December 2, 2023 | Rome, Italy

Love cake

By |2018-03-21T19:49:36+01:00April 23rd, 2016|"In Provincia"|
Ciaramicola is rustic cake whose recipes dates to medieval times. It's known for its red coloration.

ate spring is a joyous time. The Umbrian countryside comes alive. Birds chirp, lizards dash around and poppies bloom like there’s no tomorrow. Google the Dog resumes taking naps in the sun or lazily munching on new grown wild fennel. Yes, our dog likes herbs. She also likes strawberries. We’re very seasonal here. Even the dog takes advantage of the fresh-flavored bounty.

Spring is also time of love. We, hubby and I, are celebrating our 20th anniversary. Twenty years seems almost impossible. Time flashes by in a heartbeat.

In my hometown of Perugia, we celebrate love with a rustic cake called Ciaramicola. In simpler times, young women made it for their fiancés as Easter gifts. The cake is highly symbolic: an immaculate meringue conceals a red-hot heart.

As with most Umbrian cakes, it’s based on sweetened bread dough enriched with eggs and lard. The startling scarlet was obtained with a splash of herbal liqueur (alkermes or alchermes), originally used as a heart tonic. As detailed in 1653 by Culpeper’s Complete Herbal and English Physician, the recipe for alchermes included apple juice, rosewater, raw silk, ambergris, pearls, cinnamon, gold leaf, two pounds of mysterious berries, and carmine pigment from the kermes, a tiny insect. How well suited this was to Umbria’ s fierce medieval legacy!

Modern Alchermes is more boringly prepared by infusing neutral spirits with sugar, cinnamon, cloves, cardamom, nutmeg, rose water, vanilla and red food coloring. Nobody drinks it. In fact, aside from creating color effects, it’s used only to impart a floral aroma to cakes and pastries. If you can’t find it, just substitute the liqueur with a sweet wine like Vin Santo or Marsala, use a pinch of each of the spices mentioned above, and add red fruit juice (e.g. cranberry or pomegranate) instead of milk.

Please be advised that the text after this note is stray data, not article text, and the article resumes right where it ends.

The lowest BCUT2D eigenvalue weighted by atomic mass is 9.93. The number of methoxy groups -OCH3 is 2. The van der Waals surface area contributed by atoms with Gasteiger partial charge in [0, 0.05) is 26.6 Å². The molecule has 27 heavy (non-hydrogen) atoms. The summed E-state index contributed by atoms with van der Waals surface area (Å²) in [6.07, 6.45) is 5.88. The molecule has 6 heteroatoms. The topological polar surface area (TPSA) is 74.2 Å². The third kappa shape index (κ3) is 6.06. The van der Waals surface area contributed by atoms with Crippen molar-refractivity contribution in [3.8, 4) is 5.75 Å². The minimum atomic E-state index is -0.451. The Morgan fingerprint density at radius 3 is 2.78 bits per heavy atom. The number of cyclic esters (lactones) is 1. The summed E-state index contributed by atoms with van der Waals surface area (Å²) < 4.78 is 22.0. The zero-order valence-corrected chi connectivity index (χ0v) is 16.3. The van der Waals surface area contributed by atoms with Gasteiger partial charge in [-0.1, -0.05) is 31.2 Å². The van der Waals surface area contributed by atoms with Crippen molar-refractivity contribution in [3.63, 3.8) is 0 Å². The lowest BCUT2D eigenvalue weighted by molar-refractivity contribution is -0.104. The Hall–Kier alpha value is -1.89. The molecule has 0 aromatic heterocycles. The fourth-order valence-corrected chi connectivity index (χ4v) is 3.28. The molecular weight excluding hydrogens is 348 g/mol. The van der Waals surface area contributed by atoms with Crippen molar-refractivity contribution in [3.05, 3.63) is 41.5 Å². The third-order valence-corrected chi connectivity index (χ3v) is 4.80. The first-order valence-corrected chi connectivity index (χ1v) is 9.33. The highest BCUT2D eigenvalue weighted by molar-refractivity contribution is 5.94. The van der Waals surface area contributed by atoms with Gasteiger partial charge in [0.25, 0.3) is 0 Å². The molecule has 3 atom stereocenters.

• 450 grams (4 1/2 cups) of cake flour.

  • 2 whole eggs.

  • 2 egg yolks.

  • 250 gr (1/2 lb) of sugar.

  • 170 gr (6 oz.) of butter.

  • Grated zest of one lemon.

  • 1 teaspoon vanilla of extract.

  • 3 tablespoons of alkermes or dessert wine.

  • 4 tablespoons of milk.

  • 16 gr (4 teaspoons) of baking powder.


— Using a food processor, first mix the dry ingredients with butter, and then add all liquid ingredients. Transfer in a buttered bundt pan and bake in preheated oven at 180C (375F) until set, about 45 minutes.

— Meanwhile make the meringue (see below). Remove from the oven, switch off the heat, but keep the oven warm —you’ll need it to dry the meringue. Remove the cake from the cake mold as soon as it’s cool enough to handle.

Meringue topping


  • 110 gr. (4 oz) of sugar.

  • 2 egg whites at room temperature.

  • 2 tablespoons of lemon juice.


— To make a classic Italian meringue, combine the ingredients in a metal bowl and place over a saucepan of gently simmering water. Using a blender, beat until very thick, about 5-6 minutes. Remove the bowl from heat and beat off the heat until light and fluffy.

Assembling the ciaramicola

— Cover the cake (above and around its sides) with a thick layer of meringue. Sprinkle with multicolor candy if you like. Move to the warm oven and leave to dry for several hours or even until the next day.

Enjoy it with a glass of sweet wine such as Sagrantino passito or Moscato.

About the Author:

Letizia Mattiacci wrote the "In Provincia" column from 2011 through 2019.